Colorado Gold

It’s been a challenging couple of months. Nothing Earth-shattering, just breakthrough COVID and a new job and life’s usual stressors. I’m thinking about a new blog site, but I don’t have the bandwidth for a launch just yet. And today’s topic is travel-related, so it works here.

I took a day away from my new job to attend a meeting with colleagues from my old (and now supplementary) job. We enjoy each other’s company, so a social event was scheduled in advance of the meeting day. Being generally geeky teachers of the gifted, it involved learning (as well as eating and drinking).

The Argo Mine is located in Idaho Springs, Colorado. It is visible from Interstate 70. I would not even want to guess how many times I have driven past it over the last 30+ years in Colorado. It may be a failure of my usually overactive curiosity that I never thought much about it. Oh yeah, another (probably) abandoned mine in the Colorado mountains…

In fact, the Argo (formerly Newhouse) Tunnel was built in the late 19th and early 20th centuries to drain and access gold mines between Idaho Springs and Central City. It was perfectly sloped to allow for both mine-water drainage and downhill transit of loaded ore carts. It functioned until a catastrophic wall failure between the tunnel and a flooded mine in 1943. As gold mining had also been shut down to focus on mining efforts (other than gold) for World War II, the tunnel did not reopen at that time or since.

The first part of the tour focused on the mill, which processed the lower-value ores.

Higher-quality ores were sent directly to Denver for smelting, and we also saw the facility where ore carts were dumped into waiting train cars.

Working conditions in the mill were, as one might expect, fairly inhumane. We were a bit skeptical of some of the “facts” dispensed by our tour guide, however, who was leading his first tour. According to him, all miners were “dudes” and the bracelet on his ankle was a result of “bad choices” (one of the children on the tour asked 🙂).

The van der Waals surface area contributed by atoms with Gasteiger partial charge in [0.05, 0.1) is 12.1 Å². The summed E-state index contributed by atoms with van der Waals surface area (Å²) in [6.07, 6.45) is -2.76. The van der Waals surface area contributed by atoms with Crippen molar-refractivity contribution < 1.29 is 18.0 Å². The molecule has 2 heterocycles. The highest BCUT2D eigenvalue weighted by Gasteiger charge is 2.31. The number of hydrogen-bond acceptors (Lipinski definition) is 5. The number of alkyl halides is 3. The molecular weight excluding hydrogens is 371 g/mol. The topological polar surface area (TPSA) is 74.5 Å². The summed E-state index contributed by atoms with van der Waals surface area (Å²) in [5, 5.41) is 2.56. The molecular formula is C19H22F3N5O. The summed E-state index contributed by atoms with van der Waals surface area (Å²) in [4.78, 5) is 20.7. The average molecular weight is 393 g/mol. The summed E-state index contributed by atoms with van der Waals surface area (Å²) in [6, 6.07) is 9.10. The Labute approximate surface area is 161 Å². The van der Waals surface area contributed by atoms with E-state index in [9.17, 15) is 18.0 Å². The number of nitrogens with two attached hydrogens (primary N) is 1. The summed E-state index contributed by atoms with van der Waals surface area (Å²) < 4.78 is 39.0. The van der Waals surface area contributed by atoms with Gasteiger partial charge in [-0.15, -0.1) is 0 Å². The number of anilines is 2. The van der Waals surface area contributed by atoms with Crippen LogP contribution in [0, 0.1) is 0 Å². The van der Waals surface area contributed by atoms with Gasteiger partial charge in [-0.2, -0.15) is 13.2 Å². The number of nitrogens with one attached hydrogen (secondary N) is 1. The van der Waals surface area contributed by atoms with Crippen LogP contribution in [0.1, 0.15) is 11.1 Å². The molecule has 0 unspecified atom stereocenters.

Since 2017, tours have also visited the tunnel entrance. This requires a hard hat, which I hope they cleaned between tours (this was not clear).

I was oddly excited to see the water since draining from the tunnel. I had studied acid mine drainage in my time as a chemist and chemistry teacher, but it had been a fairly abstract idea. This was decidedly real.

The Environmental Protection Agency built a water-treatment facility here in 1998 (let’s not think too much about what happened between 1943 and 1998, shall we?), so the tunnel is both a tourist attraction AND a Superfund site.

After the mill and tunnel tour, we were offered the opportunity to “pan for gold.” Our group of middle-aged teachers declined. (We were more interested in social time at the pizza parlor adjacent to our hotel.) If you have never seen a gold mine/mill/tunnel and find yourself in Idaho Springs, the tour could be worth an hour of your time and the $25 fee. Otherwise, you might want to hold out for the mine tour in Silverton, which another colleague rates as very good.

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